Opinion: Why Physical Therapy Doesn’t Work

Having been a physical therapist since 2005, I have seen plenty of sub-optimal rehab strategies and less-than-stellar patient care. There are definitely excellent clinicians in the field and most have good intentions, but there are just as many average or worse therapists out there as well.

Furthermore, the insurance model is restrictive and has very specific systems in place. Passive modalities like ultrasound, electrical stimulation, and heat/ice–all of which have dubious scientific evidence backing their efficacy–are often covered, whereas more scientifically-supported treatments like spinal manipulation or even strength-training aren’t. Unfortunately, the majority of PT takes place through this model.

This is just one reason why most physical therapy doesn’t work; PT’s aren’t being rewarded for advancing the field with newer and better treatment strategies, insurances won’t cover them, and patients are reluctant to pay for it. It’s also hard when patients expect to be completely rehabbed in just a few visits–only to go back to what got them injured in the first place, as if they didn’t learn from their prior mistakes.

Perhaps this is why most physical therapy just focuses on managing your short-term symptoms. Some studies have even shown that 6 weeks of PT for common conditions like “low back pain” have similar outcomes as no therapy at all! The underlying cause of these conditions are rarely explored and treated. I would not be surprised if these patients were treated with the passive modalities noted above, that don’t actually work.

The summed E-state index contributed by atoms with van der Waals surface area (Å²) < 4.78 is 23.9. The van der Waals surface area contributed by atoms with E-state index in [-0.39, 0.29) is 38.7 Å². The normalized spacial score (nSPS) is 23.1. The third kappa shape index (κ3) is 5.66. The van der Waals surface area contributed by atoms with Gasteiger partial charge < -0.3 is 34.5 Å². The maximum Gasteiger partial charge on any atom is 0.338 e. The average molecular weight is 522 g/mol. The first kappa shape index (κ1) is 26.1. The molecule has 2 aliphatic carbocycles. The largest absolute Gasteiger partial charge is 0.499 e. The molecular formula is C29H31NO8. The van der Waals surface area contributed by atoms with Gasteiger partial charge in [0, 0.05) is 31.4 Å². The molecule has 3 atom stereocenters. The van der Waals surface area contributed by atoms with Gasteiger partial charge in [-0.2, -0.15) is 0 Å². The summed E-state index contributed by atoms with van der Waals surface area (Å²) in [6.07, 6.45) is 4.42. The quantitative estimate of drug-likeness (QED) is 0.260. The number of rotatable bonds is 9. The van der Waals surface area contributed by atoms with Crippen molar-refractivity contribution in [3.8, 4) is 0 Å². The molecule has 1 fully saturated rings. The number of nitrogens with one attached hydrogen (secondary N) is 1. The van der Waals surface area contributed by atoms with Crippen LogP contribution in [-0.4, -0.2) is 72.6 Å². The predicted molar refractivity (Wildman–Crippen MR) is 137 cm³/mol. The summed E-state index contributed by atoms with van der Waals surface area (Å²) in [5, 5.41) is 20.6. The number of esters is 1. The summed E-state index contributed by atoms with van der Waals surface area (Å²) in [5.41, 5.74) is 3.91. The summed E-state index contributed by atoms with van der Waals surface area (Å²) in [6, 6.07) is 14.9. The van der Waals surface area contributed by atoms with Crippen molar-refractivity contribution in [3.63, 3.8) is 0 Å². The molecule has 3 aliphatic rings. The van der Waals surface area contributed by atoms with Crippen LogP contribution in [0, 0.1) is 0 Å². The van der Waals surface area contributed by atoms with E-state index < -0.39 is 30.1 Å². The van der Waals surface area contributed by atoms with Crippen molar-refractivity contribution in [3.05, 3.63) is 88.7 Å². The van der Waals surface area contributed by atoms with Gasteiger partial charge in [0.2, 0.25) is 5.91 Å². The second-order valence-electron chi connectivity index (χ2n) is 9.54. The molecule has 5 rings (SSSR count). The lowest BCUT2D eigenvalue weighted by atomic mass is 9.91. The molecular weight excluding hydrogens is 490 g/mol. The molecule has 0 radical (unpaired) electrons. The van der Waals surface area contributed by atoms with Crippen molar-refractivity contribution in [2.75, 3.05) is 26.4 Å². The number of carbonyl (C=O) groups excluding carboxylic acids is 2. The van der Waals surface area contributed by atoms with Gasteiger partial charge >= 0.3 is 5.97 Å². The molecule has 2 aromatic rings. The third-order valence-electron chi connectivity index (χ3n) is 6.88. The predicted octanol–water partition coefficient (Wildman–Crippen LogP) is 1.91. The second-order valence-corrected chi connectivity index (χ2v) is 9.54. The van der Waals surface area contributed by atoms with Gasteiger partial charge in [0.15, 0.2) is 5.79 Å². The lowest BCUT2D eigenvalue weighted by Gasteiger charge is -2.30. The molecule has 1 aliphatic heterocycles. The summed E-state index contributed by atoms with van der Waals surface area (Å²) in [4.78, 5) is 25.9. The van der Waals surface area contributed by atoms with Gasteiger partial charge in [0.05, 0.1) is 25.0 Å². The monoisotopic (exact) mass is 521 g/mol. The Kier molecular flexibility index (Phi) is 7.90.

We need to empower the patient through a holistic approach that emphasizes improving movement patterns and appreciating strength. If all you offer is short-term pain relief, you won’t get people out of pain for life. It’s great to get your back cracked at the PT’s office, but does that relief last all day and beyond? We should be reinforcing lifelong improvements rather than just symptom management.

Your tissues–muscles, bone, cartilage, etc–are meant to be loaded, and NEED this in order to heal. Most PT’s are far too conservative with weight-training in the clinic. 3 sets of 10 reps with a thin rubber band won’t get you very far. There is plenty of research to support weight-training and using more load in PT treatments. Yet even though they can lead to advanced healing times, they are often overlooked.

As PT’s we need to assess our patients down to their underlying cause of dysfunction. We can’t just keep sticking someone on a table with a machine for an hour every session.

I don’t know about you, but I never want to be injured or re-injured. I want to take as many steps as I can now to minimize my risk. With proper education on your orthopedic conditions and a head to toe approach, a therapist can find and treat the real cause of your symptoms. just like we do here at Halevy Life. Invest in yourself and avoid wasting time by chasing the root of your problems rather than the symptoms.

by Dr. Bo Babenko, DPT

New York, NY

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